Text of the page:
You talked about Amazon owning all that data “internally” that makes it a commerce powerhouse. On the client side, are you seeing more of a request to do more “in-house” and how’s that changing the dynamics of your conversation?

I’m not nearly part of every client conversation that’s going on at Merkle. However, it is increasingly unsurprising to find engagements that are designed to migrate the responsibility in-house. I’d say that in a fair number of engagements, what we’re asked to do is to design, develop and set into motion the infrastructure that clients can ultimately begin to assume themselves.

My sense is there will always be a role for an agency in a client’s marketing mix. I honestly don’t believe that any client, no matter its global footprint or how well resourced, is ever able to replicate the kind of core contribution of an agency, which is to offer something and say something that a client will not think of themselves. Regardless of whether you’re talking about CRM or the traditional kind of media contribution, an agency’s greatest win with a client is to help them imagine something they never thought possible. And, we heard during [the presentation] with Matt Moller of Samsung [director of digital] say today, ‘No one’s got the time or effort to devote to that kind of speculative thinking,’ which is why I think an agency steps up and says, ‘We’re going to usher you in to raw possibility.’”

The way you started the discussion — the ‘how would you [fit CRM into agency work]?’ — for me, I think the answer is a great technology platform can help deliver functionality. But I honestly think it’s the agency or idea or creative contribution that can deliver memorability. Like, when I saw this, encountered this, is it something that stays with me? I think technology can deliver something that is relevant. I think the more subjective contribution is something that is persuasive. I think relevance is no longer the benchmark. I think hyper-relevance is the benchmark. Is it persuasive, memorable, forwardable, sharable, clickable? Is it something that stays with me beyond the two-and-one-quarter fading encounter? It’s a tough challenge and it’s pretty daunting when you think about it.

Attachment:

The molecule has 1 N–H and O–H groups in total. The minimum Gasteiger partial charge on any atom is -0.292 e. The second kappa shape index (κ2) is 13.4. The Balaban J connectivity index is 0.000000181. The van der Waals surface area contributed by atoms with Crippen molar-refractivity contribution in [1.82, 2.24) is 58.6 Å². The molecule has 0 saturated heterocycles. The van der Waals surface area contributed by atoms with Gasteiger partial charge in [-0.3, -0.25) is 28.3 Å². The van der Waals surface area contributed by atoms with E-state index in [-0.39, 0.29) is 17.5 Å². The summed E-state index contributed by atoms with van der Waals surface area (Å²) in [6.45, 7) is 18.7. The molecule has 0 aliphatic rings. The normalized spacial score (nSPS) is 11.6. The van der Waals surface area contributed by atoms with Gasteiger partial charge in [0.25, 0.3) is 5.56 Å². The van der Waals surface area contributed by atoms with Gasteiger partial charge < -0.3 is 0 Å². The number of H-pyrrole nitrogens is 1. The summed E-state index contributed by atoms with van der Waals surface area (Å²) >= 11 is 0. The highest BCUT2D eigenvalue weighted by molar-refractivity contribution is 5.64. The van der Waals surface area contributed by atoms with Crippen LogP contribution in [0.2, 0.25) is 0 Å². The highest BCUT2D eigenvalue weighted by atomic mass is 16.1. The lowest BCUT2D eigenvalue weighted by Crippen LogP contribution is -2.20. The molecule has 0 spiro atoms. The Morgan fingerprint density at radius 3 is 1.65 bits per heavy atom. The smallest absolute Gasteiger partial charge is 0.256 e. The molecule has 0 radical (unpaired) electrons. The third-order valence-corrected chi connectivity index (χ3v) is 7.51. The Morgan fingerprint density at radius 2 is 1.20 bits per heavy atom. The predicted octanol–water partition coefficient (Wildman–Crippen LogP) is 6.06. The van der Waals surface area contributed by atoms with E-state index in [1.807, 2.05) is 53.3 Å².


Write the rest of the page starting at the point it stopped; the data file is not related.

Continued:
Samsung mentioned this amalgamation of CRM email data, Omniture website data, DoubleClick data that’s becoming increasingly important on the agency side. Do creatives have to know data science?

One of the things my CEO told me early on in my tenure at Merkle was, ‘Mark, I expect someone with your background to change Merkle, but you need to expect that we’re going to change you.’ The expectation was there at the beginning that there would be this kind of convergence, to use your word. It’s tough. If you can think about creative people as businesspeople in jeans or technologists in jeans, that helps because, increasingly, that’s what we all are.

Big data the buzzword. As more agencies and marketing services providers claim to be data-driven, do you think anyone would actually claim that they’re not data-driven?

I think we’ve passed the threshold of buzzword with big data. Do I ever see anybody saying, ‘We’re not data-driven.’? At the moment, no. I think the difference is something you just said a moment ago, and you’re going to think this is a Merkle commercial and it’s really not. I’m way too tired to bullsh!t you here. If you want great work from an agency, look for a great culture in an agency. One of the things they beat into you early on at Merkle is you better be passionate, you better be intellectually curious about everything because it’s all going to be coming at you.

The folks who typically find a difficult rhythm at Merkle are kind of those folks who aren’t led to that kind of ‘oh my God’ moment. I think it has to do with more than managing the input load or process load that’s coming at us from a data perspective. Rather, taking a look at it and going, ‘I don’t know what I don’t know, so I’m going to bring in other hands here and together, we’re going to be passionate about this.’ It’s amazing to me how oftentimes I see agency culture playing itself out in the nature of their work, which is not the first thing most people would think.